• Examine the patient in the presence of a caregiver who knows the patient well. Typical behaviorisms and mannerisms that occur when the individual is in pain may assist in the diagnostic evaluation.
  • Review nutritional intake and watch for signs of choking or coughing with feeds. Consider a speech-language therapy consult with video fluoroscopy if the patient has difficulty with feeds and has a history of aspiration pneumonia.
  • If the patient has SIB, perform a thorough assessment to exclude a medical etiology. Rule out constipation, an occult fracture, a corneal abrasion, or gastroesophageal reflux.
  • If the patient is at risk of injuring himself or herself and an attempt at redirecting behavior is unsuccessful, consider low-dose antipsychotics; monitor closely for side effects.
  • Upon discharge, review medications, communicate any new medication changes to the caregiver and/or facility, and, if the patient has been started on a new psychopharmacologic agent, review side effects.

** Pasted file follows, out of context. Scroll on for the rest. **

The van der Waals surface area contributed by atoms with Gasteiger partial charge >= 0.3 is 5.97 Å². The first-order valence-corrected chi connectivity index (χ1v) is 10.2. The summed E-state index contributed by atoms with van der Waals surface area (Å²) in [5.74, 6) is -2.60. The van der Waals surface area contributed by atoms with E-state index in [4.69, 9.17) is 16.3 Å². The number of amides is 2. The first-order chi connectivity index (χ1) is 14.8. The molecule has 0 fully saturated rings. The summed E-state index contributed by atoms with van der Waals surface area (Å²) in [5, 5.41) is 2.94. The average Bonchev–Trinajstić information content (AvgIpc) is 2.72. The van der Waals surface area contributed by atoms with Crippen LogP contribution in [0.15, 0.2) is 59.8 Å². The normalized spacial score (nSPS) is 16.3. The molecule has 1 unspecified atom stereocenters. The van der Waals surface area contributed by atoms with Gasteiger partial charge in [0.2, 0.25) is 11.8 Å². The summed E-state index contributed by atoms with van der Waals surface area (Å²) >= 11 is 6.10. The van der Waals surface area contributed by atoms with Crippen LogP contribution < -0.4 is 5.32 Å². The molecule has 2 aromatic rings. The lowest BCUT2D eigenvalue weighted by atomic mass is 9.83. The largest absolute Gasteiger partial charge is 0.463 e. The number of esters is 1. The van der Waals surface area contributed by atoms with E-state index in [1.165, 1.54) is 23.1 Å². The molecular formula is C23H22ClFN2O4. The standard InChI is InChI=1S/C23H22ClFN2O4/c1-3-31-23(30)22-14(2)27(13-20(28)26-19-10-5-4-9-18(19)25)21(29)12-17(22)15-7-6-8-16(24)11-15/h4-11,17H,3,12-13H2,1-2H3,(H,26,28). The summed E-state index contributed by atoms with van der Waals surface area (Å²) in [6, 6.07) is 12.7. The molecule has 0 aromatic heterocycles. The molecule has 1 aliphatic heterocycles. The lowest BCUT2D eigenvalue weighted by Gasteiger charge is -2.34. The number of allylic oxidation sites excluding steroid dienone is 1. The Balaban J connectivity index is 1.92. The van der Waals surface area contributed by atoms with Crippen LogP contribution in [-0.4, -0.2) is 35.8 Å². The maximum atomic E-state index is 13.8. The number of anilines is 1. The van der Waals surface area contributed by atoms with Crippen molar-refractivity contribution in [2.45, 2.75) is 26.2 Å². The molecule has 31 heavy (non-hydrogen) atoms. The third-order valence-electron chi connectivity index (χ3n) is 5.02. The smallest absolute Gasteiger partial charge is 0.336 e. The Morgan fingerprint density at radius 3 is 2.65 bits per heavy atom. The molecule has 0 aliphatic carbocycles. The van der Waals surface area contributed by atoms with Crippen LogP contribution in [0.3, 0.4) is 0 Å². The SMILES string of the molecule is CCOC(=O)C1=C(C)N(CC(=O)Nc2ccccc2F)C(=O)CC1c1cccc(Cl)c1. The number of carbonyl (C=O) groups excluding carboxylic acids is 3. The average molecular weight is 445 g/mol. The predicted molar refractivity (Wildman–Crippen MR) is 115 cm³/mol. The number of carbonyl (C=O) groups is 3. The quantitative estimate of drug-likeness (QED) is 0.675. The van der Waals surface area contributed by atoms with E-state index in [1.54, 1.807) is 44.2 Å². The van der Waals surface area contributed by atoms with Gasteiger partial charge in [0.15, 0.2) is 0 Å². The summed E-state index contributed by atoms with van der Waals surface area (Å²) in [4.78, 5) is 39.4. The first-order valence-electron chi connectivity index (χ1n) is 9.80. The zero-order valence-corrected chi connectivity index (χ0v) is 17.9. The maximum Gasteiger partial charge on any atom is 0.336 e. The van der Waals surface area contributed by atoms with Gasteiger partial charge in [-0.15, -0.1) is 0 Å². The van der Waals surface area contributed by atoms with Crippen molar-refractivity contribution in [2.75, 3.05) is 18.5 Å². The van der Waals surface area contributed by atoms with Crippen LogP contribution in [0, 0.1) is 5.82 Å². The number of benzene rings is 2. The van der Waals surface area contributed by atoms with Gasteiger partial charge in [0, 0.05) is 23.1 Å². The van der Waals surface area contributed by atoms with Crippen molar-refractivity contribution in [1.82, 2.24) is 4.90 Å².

Self-Injurious Behavior and the Risk of Polypharmacy

Adults with ID who are nonverbal may demonstrate self-injurious behavior (SIB) as a manifestation of pain from fracture, constipation, or other medical illnesses. The prevalence of SIB in this population ranges from 2% to 50%.22 Psychotropic medications are frequently used to protect patients from self-injury.23 The challenge for hospitalists is to keep patients from injuring themselves without masking underlying pathologic conditions.

Several hypotheses have tried to explain why patients engage in SIB: These include increased level of endogenous opioids leading to pain insensitivity, opioid release due to low endogenous opioid levels caused by the SIB itself, and reaction to pain. Breau and colleagues concluded that children with ID who suffered chronic pain self-injured less body surface area and fewer body sites than children without chronic pain. Patients without chronic pain who engaged in SIB were more likely to self-injure their heads and hands.22